In other words, Julia had intended to run away. That is how unhappy she was with Claudius. Here Claudius was angry at her for running off to the ludus when she wasn’t supposed to, angry at her, when in fact she had run away because she was that unhappy with him.I do want to be fair to Hadassah, of course. We already know that Hadassah put the blame in the breakdown of Claudius’ and Julia’s relationship squarely on Julia, for not appreciating what she has, and for not trying. We also know that Hadassah believes Julia is selfish, thinking only of herself, but does not appear to apply the same standard to Claudius or, for that matter, Marcus. But, Hadassah does resist assigning all of the blame for Claudius’ death on Julia. When Marcus arrives to deal with the affairs, this exchange takes place:
“This entire tragic fiasco was created by her doing,” he said, rubbing the back of his neck. He needed a long soak in the baths and a massage.
“You mustn’t think she’s to blame,” Hadassah said.
He was surprised that she defended his sister so readily. “She defied her husband and he went after her. That makes it her fault in the eyes of some.”
“She wasn’t to blame for the wine Claudius drank before he left. She wasn’t to blame that he wasn’t a good rider and fell from his horse. She wasn’t even to blame for his decision to go and find her. Each person answers for their own actions, and even then, it is God who decides.”
Hadassah thinks Julia selfish and unable to consider others. Hadassah previously urged Marcus to put pressure on Julia to try to be the good wife Claudius wanted her to be, blaming Julia for the breakdown of a marriage she never chose. However, Hadassah doesn’t blame Julia for Claudius’ death. That is at least something. Claudius drank wine (did the Romans have a concept of drunk driving?), Claudius wasn’t a good rider, Claudius chose to go after her. Note what isn’t on the list, though—Claudius chose to ignore his young wife’s interests, chose to neglect her, chose to dismiss her. In a very real sense, Claudius is to blame for Julia’s leaving that day.
I would like to see acknowledgement that Claudius played a role in the breakdown of his marriage, and in Julia’s growing misery. I don’t see it. At all. In a previous chapter Claudius admitted that he was a fool to have assumed that Julia would be a copy of his previous wife, and a fool to have married her. But what of after his marriage? What of how he acted then? No one forced him to dismiss all of Julia’s interests, or to ultimately give up on his wife and ignore her. He chose to care more about himself than he did about her.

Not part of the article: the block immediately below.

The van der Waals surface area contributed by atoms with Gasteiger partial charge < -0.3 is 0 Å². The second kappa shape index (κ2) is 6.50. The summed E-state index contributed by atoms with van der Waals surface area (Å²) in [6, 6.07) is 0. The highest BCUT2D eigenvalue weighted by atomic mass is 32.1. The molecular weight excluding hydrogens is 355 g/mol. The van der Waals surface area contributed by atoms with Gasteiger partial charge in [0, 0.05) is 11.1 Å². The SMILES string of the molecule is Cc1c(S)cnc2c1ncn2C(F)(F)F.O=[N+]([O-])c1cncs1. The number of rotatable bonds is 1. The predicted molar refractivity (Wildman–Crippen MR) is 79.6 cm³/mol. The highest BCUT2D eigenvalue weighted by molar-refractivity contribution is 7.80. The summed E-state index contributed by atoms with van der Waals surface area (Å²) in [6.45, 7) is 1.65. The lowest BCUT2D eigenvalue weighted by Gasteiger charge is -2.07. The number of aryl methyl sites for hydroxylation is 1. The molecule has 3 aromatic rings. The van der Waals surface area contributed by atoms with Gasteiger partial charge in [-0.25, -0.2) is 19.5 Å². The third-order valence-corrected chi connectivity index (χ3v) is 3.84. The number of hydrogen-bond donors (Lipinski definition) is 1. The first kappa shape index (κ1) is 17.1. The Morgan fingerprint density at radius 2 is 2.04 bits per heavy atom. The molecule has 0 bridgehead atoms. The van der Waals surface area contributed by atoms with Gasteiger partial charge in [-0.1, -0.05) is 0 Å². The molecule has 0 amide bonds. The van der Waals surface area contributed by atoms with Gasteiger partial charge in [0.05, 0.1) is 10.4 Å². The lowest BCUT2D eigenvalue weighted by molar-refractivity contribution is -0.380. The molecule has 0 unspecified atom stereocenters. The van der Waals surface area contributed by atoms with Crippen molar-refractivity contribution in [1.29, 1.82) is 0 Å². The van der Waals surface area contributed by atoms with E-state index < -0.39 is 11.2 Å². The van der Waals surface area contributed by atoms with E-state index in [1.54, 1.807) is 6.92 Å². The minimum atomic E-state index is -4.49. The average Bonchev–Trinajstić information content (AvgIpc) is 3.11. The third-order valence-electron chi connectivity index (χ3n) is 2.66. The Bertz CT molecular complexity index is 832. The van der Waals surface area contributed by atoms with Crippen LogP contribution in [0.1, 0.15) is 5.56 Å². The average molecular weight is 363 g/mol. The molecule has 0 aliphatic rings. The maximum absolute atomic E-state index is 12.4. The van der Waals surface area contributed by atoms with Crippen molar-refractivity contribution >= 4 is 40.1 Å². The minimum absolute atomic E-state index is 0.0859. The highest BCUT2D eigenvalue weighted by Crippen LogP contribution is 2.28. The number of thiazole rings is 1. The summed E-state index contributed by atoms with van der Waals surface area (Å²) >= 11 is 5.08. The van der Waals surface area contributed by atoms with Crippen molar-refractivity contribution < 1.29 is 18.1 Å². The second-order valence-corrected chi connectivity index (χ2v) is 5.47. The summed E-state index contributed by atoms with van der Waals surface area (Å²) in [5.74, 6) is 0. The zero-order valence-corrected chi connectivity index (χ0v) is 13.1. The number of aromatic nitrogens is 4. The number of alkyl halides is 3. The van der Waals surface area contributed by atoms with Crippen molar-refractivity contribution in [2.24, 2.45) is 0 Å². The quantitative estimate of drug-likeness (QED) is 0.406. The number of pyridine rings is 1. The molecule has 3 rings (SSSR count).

But now let’s change the subject a bit.
During the three days between Claudius’ death and Marcus’ arrival, Julia became convinced that the slaves, loyal to Claudius, intended to kill her. Marcus, upon arrival, learned that while this was not the case, it was the case that no one went after Julia that day. After sending a party after Claudius and finding him dead, no one said boo about Julia, who ultimately returned alone, hot and dusty, hours later. Marcus is so upset by this lack of care for Julia that he considers dispersing the slaves and selling Persis as a galley slave. Hadassah begs him not to.
“No one was ever a threat to her. Not ever.”
“Neither were they a help,” he said and moved away from her.
“They loved Claudius. They love him still.”
“Where is the innocence in a slave discarding his duty, Haddassah? Julia’s appeal to send Persis to the galleys has more mercy than what I know should be done. Press should be killed for not seeing to his mistress’s safety.”
Hadassah stood with a soft gasp. “I knew that was what you were thinking,” She came close to him. “Please, Marcus, I beg of you. Don’t bring the sin of innocent blood on your head.”
This is baffling. Marcus is a slaveowner, and he visits the games regularly. He may well have ordered the death of slaves already, and he certainly has called for the death of gladiators in the arena. Besides, Marcus just stated quite strongly that that Persis is not innocent. When Marcus finally agrees not to kill or scatter the slaves, and tells Hadassah to “lay your fears at rest,” Hadassah tells him “It was you I feared for most, Marcus.” That is also a baffling statement. Hadassah feared more for Marcus, at risk of sullying himself with innocent blood, than she did for Persis and the other slaves, at risk of being executed or at the very least forever losing their families and communities?
It’s interesting to note that Hadassah has been forming relationships primarily with the members of the Valerian family, and not with her fellow slaves. She formed a relationship with Claudius, yes, but she did not befriend any of the slaves on his estate, ostensibly her new permanent home. When she lived at the Valerians’ home in Rome we read of her exchange with Sejanus, the cook, and Enoch, who arranged her purchase, but that was the extent of her interaction with the other slaves there.
Downton Abbey, a TV show set in an English manor in the 1910s and 1920s, centers on the Earl of Grantham and his family and their associates, and the family’s servants and their associates. The two groups interact, and there can be feeling between them, but their primary relationships take place within their own group. This does not appear to be the case for Hadassah, whose relationship energy is oriented toward Julia and Marcus rather than toward her fellow slaves.
At the end of this chapter Hadassah feels profoundly guilt-ridden for not having more effectively proselytized Claudius. But I have a question. Why didn’t she proselytize Claudius’ slaves? Sure, back in Rome she might have had Enoch upset with her if she had done that, Enoch who is Jewish and who arranged her purchase so that she would belong to a fair master and not be sent to the arena. But Enoch was in Rome, and would never have come to Capua. Why is Hadassah’s focus on proselytizing her masters rather than her peers?
Rivers has chosen to focus her book on a noble family. The entire story could have been about Hadassah and her fellow slaves, their masters and mistresses serving only as background figures. I suspect what’s going on here is at least in part a romance novel trope. Romance novels about princes, nobility, and wealthy landowners who take a commoner, servant, or slave as a lover, battling impediments and weaving through twists and turns, replete with potent tension and long glances? Those sell.